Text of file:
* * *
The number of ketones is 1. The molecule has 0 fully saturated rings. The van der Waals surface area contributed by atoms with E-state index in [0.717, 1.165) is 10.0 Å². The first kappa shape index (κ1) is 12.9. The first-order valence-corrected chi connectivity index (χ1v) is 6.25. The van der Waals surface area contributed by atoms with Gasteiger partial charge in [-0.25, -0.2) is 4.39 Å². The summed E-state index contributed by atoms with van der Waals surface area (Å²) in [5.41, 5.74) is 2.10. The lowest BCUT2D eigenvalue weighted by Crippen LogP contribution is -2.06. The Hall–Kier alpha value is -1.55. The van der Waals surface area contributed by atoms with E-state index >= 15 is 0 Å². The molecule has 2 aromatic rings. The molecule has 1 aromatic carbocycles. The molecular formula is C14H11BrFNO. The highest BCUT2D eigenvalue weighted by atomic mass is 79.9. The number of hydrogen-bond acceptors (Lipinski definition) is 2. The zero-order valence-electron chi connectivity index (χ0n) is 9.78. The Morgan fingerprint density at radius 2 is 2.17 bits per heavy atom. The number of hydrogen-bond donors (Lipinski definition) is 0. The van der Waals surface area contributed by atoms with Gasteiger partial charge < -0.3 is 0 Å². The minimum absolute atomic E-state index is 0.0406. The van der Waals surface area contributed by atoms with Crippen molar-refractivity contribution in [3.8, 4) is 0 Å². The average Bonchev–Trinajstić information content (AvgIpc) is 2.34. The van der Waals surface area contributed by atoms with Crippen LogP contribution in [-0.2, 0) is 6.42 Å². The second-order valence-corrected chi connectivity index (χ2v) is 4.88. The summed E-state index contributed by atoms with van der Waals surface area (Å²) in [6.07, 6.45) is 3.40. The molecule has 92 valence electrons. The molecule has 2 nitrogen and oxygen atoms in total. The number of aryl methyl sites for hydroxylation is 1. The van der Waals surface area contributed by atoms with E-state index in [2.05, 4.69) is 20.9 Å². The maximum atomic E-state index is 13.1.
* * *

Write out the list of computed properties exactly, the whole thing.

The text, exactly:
The number of ketones is 1. The molecule has 0 fully saturated rings. The van der Waals surface area contributed by atoms with E-state index in [0.717, 1.165) is 10.0 Å². The first kappa shape index (κ1) is 12.9. The first-order valence-corrected chi connectivity index (χ1v) is 6.25. The van der Waals surface area contributed by atoms with Gasteiger partial charge in [-0.25, -0.2) is 4.39 Å². The summed E-state index contributed by atoms with van der Waals surface area (Å²) in [5.41, 5.74) is 2.10. The lowest BCUT2D eigenvalue weighted by Crippen LogP contribution is -2.06. The Hall–Kier alpha value is -1.55. The van der Waals surface area contributed by atoms with E-state index >= 15 is 0 Å². The molecule has 2 aromatic rings. The molecule has 1 aromatic carbocycles. The molecular formula is C14H11BrFNO. The highest BCUT2D eigenvalue weighted by atomic mass is 79.9. The number of hydrogen-bond acceptors (Lipinski definition) is 2. The zero-order valence-electron chi connectivity index (χ0n) is 9.78. The Morgan fingerprint density at radius 2 is 2.17 bits per heavy atom. The number of hydrogen-bond donors (Lipinski definition) is 0. The van der Waals surface area contributed by atoms with Gasteiger partial charge < -0.3 is 0 Å². The minimum absolute atomic E-state index is 0.0406. The van der Waals surface area contributed by atoms with Crippen molar-refractivity contribution in [3.8, 4) is 0 Å². The average Bonchev–Trinajstić information content (AvgIpc) is 2.34. The van der Waals surface area contributed by atoms with Crippen LogP contribution in [-0.2, 0) is 6.42 Å². The second-order valence-corrected chi connectivity index (χ2v) is 4.88. The summed E-state index contributed by atoms with van der Waals surface area (Å²) in [6.07, 6.45) is 3.40. The molecule has 92 valence electrons. The molecule has 2 nitrogen and oxygen atoms in total. The number of aryl methyl sites for hydroxylation is 1. The van der Waals surface area contributed by atoms with E-state index in [2.05, 4.69) is 20.9 Å². The maximum atomic E-state index is 13.1.